language heard about it. It emphasizes the importance of the vocal gesture, as possibly stimulating
the individual to respond to itself. While it is essential to recognize that response of the animal to its
own stimulation can only take place where there are impulses seeking expression which this
stimulation sets free, the importance of the vocal gesture as a social act which is addressed to the
individual itself, as well as to other individuals, will be found to be very great.
Here in the field of behavior we reach a situation in which the individual may affect itself as it affects
other individuals, and may therefore respond to this stimulation as it would respond to the
stimulation of other individuals; in other words, a situation arises here in which the individual may
become an object in its own field of behavior. This would meet the first condition of the appearance
of mind. But this response will not take place unless there are reactions answering to these selfstimulations which will advance and reinforce the individual's conduct. So far as the vocal gestures
in the wooing of birds of both sexes are alike, the excitement which they arouse will give expression
to other notes that again will increase excitement. An animal that is aroused to attack by the roar of
its rival may give out a like roar that stimulates the hostile attitude of the first. This roar, however,
may act back upon the animal itself and arouse a renewed battle excitement that calls out a still
louder roar. The cock that answers the crow of another cock, can stimulate itself to answer its own
crow. The dog that bays at the moon would not probably continue its baying if it did not stimulate
itself by its own howls. It has been noted that parent pigeons excite each other in the care of the
young by their cooings. So far as these notes affect the other birds they have the tendency to affect
the bird that utters them in the same fashion. Here we find social situations in which the preparation
for the sexual act, for the hostile encounter, and for the care of the young, is advanced by vocal
gestures that play back upon the animal that utters them, producing the same effect of readiness for
social activity that they produce upon the individuals to which they are immediately addressed. If, on
the other hand, the vocal gesture calls out a different reaction in the other form, which finds
expression in a different vocal gesture, there would be no such immediate reinforcement of the
vocal gesture. The parental note which calls out the note of the child form, unless it called out in the
parent the response of the child to stimulate again the parental note, would not stimulate the parent
to repeat its own vocal gesture. This complication does arise in the case of human parents, but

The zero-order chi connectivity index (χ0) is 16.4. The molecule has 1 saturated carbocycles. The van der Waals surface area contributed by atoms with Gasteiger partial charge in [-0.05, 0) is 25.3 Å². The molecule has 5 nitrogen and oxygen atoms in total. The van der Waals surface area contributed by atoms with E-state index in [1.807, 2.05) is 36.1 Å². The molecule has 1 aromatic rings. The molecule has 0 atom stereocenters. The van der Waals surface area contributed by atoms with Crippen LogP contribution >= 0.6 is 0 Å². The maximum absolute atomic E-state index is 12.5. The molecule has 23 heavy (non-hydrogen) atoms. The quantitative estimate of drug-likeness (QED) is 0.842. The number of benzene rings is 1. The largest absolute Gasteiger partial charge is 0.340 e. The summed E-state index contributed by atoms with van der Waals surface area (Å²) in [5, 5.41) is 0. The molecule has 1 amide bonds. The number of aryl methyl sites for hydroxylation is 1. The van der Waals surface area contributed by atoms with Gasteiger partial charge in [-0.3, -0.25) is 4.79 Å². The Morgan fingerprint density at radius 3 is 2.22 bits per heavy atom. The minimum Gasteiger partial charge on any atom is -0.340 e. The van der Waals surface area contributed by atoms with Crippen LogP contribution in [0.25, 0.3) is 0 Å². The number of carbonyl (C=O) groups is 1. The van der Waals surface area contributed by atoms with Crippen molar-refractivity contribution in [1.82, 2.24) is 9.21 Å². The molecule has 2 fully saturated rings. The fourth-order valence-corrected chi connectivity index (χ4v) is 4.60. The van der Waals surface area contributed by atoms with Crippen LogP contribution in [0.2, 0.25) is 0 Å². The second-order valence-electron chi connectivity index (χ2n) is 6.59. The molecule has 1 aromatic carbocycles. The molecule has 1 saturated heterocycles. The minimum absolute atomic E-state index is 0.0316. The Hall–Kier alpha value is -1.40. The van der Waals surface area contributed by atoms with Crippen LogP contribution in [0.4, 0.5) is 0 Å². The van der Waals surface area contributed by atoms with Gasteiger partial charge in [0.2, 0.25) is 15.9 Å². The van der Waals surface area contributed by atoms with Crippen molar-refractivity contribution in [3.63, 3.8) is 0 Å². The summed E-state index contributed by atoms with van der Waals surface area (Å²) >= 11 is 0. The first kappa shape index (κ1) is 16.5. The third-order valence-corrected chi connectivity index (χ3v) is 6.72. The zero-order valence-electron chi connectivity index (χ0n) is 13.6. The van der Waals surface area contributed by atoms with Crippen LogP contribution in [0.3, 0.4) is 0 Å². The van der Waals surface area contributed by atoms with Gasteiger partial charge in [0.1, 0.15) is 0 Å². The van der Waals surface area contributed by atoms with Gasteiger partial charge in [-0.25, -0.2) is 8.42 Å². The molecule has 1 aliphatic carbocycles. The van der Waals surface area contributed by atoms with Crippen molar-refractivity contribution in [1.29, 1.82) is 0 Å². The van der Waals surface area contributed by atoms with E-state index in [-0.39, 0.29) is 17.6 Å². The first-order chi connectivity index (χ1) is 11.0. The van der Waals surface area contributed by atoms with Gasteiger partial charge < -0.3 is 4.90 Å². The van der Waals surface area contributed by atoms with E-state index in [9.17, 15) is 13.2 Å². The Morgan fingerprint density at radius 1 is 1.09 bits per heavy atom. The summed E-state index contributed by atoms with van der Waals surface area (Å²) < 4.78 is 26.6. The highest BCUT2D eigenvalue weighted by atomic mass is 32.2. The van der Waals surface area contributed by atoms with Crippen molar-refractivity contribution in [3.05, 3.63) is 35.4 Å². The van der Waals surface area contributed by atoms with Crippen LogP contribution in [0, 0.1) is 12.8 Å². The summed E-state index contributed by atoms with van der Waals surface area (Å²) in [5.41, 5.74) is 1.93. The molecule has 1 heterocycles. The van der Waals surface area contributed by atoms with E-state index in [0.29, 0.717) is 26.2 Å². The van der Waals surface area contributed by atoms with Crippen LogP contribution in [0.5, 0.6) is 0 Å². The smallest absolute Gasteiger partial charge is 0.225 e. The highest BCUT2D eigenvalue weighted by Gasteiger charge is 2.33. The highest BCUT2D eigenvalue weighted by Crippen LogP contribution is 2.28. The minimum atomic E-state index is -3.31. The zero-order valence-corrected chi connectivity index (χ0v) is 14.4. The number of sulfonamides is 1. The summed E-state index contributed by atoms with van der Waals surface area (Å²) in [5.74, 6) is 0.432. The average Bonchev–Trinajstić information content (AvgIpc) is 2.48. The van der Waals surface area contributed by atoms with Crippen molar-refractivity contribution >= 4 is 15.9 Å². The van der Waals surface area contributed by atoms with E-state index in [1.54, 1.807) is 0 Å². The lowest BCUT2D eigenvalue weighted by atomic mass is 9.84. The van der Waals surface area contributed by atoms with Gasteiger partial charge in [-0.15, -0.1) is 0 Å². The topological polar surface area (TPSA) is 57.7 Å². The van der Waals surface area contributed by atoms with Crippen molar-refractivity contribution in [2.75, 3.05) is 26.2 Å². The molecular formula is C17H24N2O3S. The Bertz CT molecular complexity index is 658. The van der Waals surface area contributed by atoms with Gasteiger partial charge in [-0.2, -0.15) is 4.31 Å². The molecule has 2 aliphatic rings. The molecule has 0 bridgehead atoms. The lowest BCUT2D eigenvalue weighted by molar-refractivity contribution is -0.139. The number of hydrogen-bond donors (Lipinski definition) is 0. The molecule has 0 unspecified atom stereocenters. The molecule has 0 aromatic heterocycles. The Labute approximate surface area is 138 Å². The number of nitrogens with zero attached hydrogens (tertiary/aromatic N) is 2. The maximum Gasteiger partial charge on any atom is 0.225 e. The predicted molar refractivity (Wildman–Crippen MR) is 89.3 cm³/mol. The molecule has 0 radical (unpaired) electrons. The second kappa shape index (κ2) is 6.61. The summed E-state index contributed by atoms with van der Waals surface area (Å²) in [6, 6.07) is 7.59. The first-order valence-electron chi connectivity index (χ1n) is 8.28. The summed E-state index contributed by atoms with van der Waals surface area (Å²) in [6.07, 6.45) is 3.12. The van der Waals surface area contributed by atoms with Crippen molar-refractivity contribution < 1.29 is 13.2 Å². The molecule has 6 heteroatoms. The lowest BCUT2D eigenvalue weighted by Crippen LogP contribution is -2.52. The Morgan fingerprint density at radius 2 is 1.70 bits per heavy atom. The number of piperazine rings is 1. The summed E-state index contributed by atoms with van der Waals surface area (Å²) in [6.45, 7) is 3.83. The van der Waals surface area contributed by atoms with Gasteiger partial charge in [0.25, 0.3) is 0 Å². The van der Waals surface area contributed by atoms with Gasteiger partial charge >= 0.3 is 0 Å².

presumably not in the relations of parent and offspring in forms lower than man.
In these instances we recognize social situations in which the conduct of one form affects that of
another in carrying out acts in which both are engaged. They are acts in which the gestures and
corresponding attitudes are so alike that one form stimulates itself to the gesture and attitude of the
other and thus restimulates itself. In some stimulates itself. n so degree the animal takes the role of
the other and thus emphasizes the expression of its own role. In the forms we have cited this is
possible only where the rôles are, up to a certain stage of preparation for the social act, more or less
identical. This action does not, however, belong to the type of inhibition out of which reflection
springs (though in all adjustment of individuals to each other's action there must be some inhibition),
nor does it involve such variety of attitudes as is essential to analysis and representation. Nor is this
lack of variety in attitude (by "attitude" I refer to the adjustment of the organism involved in an
impulse ready for expression) due to lack of complexity in conduct. Many of the acts of these lower
forms are as highly complex as many human acts which are reflectively controlled. The distinction is
that which I have expressed in the distinction between the instinct and the impulse. The instinct may
be highly complex, e.g., the preparation of the wasp for the larval life that will come from the egg
which is laid in its fabricated cell; but the different elements of the whole complex process are so
firmly organized together that a check at any point frustrates the whole undertaking. It does not
leave the parts of the whole free for recombination in other forms. Human impulses, however, are
generally susceptible to just such analysis and recombination in the presence of obstacles and
There is a circumstance that is not unconnected, I think, with this separable character of the human
act. I refer to the contact experiences which come to man through his hands. The contact
experiences of most of the vertebrate forms lower than man represent the completion of their acts.
In fighting, the food process, sex, most of the activities of parenthood or childhood, attack, flight to a
place of security, search for protection against heat and cold, choice of a place for sleep, contact is